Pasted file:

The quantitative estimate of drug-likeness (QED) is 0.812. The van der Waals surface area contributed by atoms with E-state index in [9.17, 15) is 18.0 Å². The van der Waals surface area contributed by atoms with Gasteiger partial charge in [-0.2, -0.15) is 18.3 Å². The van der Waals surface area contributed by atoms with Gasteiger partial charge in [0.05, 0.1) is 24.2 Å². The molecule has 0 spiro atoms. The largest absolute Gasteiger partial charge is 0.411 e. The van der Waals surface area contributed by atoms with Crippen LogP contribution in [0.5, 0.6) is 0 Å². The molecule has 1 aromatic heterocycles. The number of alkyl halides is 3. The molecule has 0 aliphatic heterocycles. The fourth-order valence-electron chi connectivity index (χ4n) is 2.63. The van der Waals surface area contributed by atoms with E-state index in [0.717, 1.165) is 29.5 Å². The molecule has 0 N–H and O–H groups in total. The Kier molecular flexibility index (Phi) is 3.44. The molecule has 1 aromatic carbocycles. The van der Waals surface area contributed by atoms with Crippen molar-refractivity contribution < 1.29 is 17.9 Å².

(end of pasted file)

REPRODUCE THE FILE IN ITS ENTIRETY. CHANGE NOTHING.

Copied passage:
The quantitative estimate of drug-likeness (QED) is 0.812. The van der Waals surface area contributed by atoms with E-state index in [9.17, 15) is 18.0 Å². The van der Waals surface area contributed by atoms with Gasteiger partial charge in [-0.2, -0.15) is 18.3 Å². The van der Waals surface area contributed by atoms with Gasteiger partial charge in [0.05, 0.1) is 24.2 Å². The molecule has 0 spiro atoms. The largest absolute Gasteiger partial charge is 0.411 e. The van der Waals surface area contributed by atoms with Crippen LogP contribution in [0.5, 0.6) is 0 Å². The molecule has 1 aromatic heterocycles. The number of alkyl halides is 3. The molecule has 0 aliphatic heterocycles. The fourth-order valence-electron chi connectivity index (χ4n) is 2.63. The van der Waals surface area contributed by atoms with E-state index in [0.717, 1.165) is 29.5 Å². The molecule has 0 N–H and O–H groups in total. The Kier molecular flexibility index (Phi) is 3.44. The molecule has 1 aromatic carbocycles. The van der Waals surface area contributed by atoms with Crippen molar-refractivity contribution < 1.29 is 17.9 Å².